Self-driving cars will still crash with humans behind the wheel, study says

Carmakers are wrong to think they can hand back control of a self-driving car to a human when things go pear-shaped

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SELF-DRIVING cars will only be safer when they don’t need to hand control back to a human, the most comprehensive study yet of the technology suggests.

As long as they do, self-driving cars can never reduce the road toll to zero, the Organisation for Economic Co-operation and Development study, compiled by its International Transport Forum and released overnight, has warned.

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Instead of spruiking the zero road toll mantra, the OECD study suggests a more realistic scenario is saying they will help reduce the number of deaths and significant injuries on our roads.

“Claims of a more than 90 percent reduction in road traffic deaths resulting from automation eliminating crashes linked to human error are untested,” the study says. “It seems likely that the number of road casualties will decrease with automation, but crashes will not disappear.

“In certain circumstances, more crashes may occur among ‘average’ drivers that are not prone to risky behaviour. This is particularly likely in circumstances where drivers must take over from automated driving in emergency situations,” it said.

The OECD said the lack of experience and data on self-driving cars made an assessment of the safety benefits of the technology difficult to judge.

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“It is further complicated by the lack of a common framework for such a safety performance assessment and by rapid changes in its object: a self-driving car is, after all, a combined hardware and software system whose critical performance characteristics can change radically with software upgrades,” it said.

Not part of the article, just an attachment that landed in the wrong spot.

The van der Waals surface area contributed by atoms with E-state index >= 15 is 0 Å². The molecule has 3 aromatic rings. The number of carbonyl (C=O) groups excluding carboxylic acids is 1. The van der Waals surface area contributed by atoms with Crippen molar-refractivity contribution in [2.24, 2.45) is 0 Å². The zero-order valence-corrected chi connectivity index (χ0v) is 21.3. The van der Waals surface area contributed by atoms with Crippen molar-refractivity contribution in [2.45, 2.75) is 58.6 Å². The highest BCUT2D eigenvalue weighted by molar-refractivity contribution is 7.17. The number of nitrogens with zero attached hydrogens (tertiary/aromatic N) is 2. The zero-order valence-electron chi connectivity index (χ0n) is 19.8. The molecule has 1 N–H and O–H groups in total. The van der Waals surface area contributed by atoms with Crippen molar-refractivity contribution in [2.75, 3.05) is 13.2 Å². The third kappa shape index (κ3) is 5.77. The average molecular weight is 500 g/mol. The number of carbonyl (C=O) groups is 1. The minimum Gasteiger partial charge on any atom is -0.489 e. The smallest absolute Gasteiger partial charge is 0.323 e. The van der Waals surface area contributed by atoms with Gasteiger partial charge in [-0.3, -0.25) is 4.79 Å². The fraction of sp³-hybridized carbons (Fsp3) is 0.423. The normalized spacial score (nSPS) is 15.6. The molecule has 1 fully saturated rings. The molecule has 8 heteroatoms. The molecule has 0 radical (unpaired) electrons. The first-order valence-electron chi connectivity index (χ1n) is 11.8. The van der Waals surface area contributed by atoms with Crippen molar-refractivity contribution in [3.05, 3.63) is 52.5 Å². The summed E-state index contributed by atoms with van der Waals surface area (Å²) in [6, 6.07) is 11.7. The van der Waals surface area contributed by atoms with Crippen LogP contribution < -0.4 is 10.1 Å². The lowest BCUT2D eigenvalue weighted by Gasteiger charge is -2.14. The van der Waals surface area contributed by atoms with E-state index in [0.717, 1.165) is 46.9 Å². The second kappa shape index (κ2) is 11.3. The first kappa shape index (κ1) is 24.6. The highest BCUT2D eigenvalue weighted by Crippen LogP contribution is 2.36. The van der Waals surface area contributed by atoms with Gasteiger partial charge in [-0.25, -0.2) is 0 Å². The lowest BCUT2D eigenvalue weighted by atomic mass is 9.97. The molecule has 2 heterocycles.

“Vehicle automation strategies that keep humans involved in the driving task seem risky. A shared responsibility for driving among both automated systems and humans may not render decision making simpler, but more complex. Thus, the risk of unintended consequences that would make driving less safe, not more, could increase.”

In the OECD’s view, humans retained “an advantage” over single-sensor autonomous systems in many of the driving situations investigated. It said sharing the driving task between humans and robots had “so far confounded efforts to ensure safety”. Instead, carmakers should aim to avoid machine-to-human handovers, or at least limit the handovers to when there was a high risk of death or serious injury.

The report also notes that passengers in autonomous cars will need to know just how foolproof the autonomous system developed for the vehicles were, suggesting the current five-level rating system that ranks from partial driver assistance to full automation won’t work for “non-technical audiences” – or most people.

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The report also hints that because they will need to be more cautious while painting a digital picture of the world – and potential hazards – around them, autonomous cars will likely need to move much slower than the ones with a human behind the wheel, especially if cyclists and pedestrians come into the mix.

One solution, it hints, is to ban human-driven cars from autonomous-only zones.

 

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Barry Park
Journalist

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